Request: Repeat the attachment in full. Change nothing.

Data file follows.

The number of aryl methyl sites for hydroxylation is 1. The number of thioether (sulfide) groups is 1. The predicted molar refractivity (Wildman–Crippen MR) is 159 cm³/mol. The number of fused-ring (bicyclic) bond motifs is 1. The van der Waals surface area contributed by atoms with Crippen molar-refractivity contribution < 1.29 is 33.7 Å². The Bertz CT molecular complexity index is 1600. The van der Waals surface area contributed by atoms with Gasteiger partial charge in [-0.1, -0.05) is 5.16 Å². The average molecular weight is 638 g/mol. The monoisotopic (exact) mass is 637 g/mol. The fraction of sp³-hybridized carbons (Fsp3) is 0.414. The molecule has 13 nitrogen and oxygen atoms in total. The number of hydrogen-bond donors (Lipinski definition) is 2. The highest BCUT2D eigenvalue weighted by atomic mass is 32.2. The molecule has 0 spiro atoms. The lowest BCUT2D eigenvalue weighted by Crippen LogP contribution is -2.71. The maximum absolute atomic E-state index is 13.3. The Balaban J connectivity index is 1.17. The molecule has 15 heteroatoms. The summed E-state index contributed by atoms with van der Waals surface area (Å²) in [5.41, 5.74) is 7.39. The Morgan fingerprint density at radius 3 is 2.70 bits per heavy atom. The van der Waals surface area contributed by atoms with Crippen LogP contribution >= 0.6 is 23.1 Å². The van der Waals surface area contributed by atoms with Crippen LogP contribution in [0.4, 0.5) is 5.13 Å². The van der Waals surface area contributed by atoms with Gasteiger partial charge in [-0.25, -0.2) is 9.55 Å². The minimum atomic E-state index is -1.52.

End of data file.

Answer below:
The number of aryl methyl sites for hydroxylation is 1. The number of thioether (sulfide) groups is 1. The predicted molar refractivity (Wildman–Crippen MR) is 159 cm³/mol. The number of fused-ring (bicyclic) bond motifs is 1. The van der Waals surface area contributed by atoms with Crippen molar-refractivity contribution < 1.29 is 33.7 Å². The Bertz CT molecular complexity index is 1600. The van der Waals surface area contributed by atoms with Gasteiger partial charge in [-0.1, -0.05) is 5.16 Å². The average molecular weight is 638 g/mol. The monoisotopic (exact) mass is 637 g/mol. The fraction of sp³-hybridized carbons (Fsp3) is 0.414. The molecule has 13 nitrogen and oxygen atoms in total. The number of hydrogen-bond donors (Lipinski definition) is 2. The highest BCUT2D eigenvalue weighted by atomic mass is 32.2. The molecule has 0 spiro atoms. The lowest BCUT2D eigenvalue weighted by Crippen LogP contribution is -2.71. The maximum absolute atomic E-state index is 13.3. The Balaban J connectivity index is 1.17. The molecule has 15 heteroatoms. The summed E-state index contributed by atoms with van der Waals surface area (Å²) in [5.41, 5.74) is 7.39. The Morgan fingerprint density at radius 3 is 2.70 bits per heavy atom. The van der Waals surface area contributed by atoms with Crippen LogP contribution >= 0.6 is 23.1 Å². The van der Waals surface area contributed by atoms with Crippen LogP contribution in [0.4, 0.5) is 5.13 Å². The van der Waals surface area contributed by atoms with Gasteiger partial charge in [-0.25, -0.2) is 9.55 Å². The minimum atomic E-state index is -1.52.